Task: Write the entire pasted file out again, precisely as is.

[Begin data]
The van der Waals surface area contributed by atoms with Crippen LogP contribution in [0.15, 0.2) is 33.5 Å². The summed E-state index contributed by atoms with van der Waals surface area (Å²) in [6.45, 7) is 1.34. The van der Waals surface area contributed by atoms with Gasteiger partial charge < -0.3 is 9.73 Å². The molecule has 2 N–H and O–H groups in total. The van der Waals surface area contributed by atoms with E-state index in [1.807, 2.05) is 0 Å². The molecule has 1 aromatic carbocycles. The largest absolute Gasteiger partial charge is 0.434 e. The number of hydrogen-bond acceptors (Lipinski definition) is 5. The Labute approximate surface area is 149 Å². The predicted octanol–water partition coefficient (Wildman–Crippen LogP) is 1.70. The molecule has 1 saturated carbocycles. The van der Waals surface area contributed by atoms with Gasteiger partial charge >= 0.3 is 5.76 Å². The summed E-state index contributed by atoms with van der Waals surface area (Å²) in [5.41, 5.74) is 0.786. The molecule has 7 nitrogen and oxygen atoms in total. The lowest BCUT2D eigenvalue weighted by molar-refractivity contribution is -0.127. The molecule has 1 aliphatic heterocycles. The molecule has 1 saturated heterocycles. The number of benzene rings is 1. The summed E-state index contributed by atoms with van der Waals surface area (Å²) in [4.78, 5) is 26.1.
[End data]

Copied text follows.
The van der Waals surface area contributed by atoms with Crippen LogP contribution in [0.15, 0.2) is 33.5 Å². The summed E-state index contributed by atoms with van der Waals surface area (Å²) in [6.45, 7) is 1.34. The van der Waals surface area contributed by atoms with Gasteiger partial charge < -0.3 is 9.73 Å². The molecule has 2 N–H and O–H groups in total. The van der Waals surface area contributed by atoms with E-state index in [1.807, 2.05) is 0 Å². The molecule has 1 aromatic carbocycles. The largest absolute Gasteiger partial charge is 0.434 e. The number of hydrogen-bond acceptors (Lipinski definition) is 5. The Labute approximate surface area is 149 Å². The predicted octanol–water partition coefficient (Wildman–Crippen LogP) is 1.70. The molecule has 1 saturated carbocycles. The van der Waals surface area contributed by atoms with Gasteiger partial charge >= 0.3 is 5.76 Å². The summed E-state index contributed by atoms with van der Waals surface area (Å²) in [5.41, 5.74) is 0.786. The molecule has 7 nitrogen and oxygen atoms in total. The lowest BCUT2D eigenvalue weighted by molar-refractivity contribution is -0.127. The molecule has 1 aliphatic heterocycles. The molecule has 1 saturated heterocycles. The number of benzene rings is 1. The summed E-state index contributed by atoms with van der Waals surface area (Å²) in [4.78, 5) is 26.1.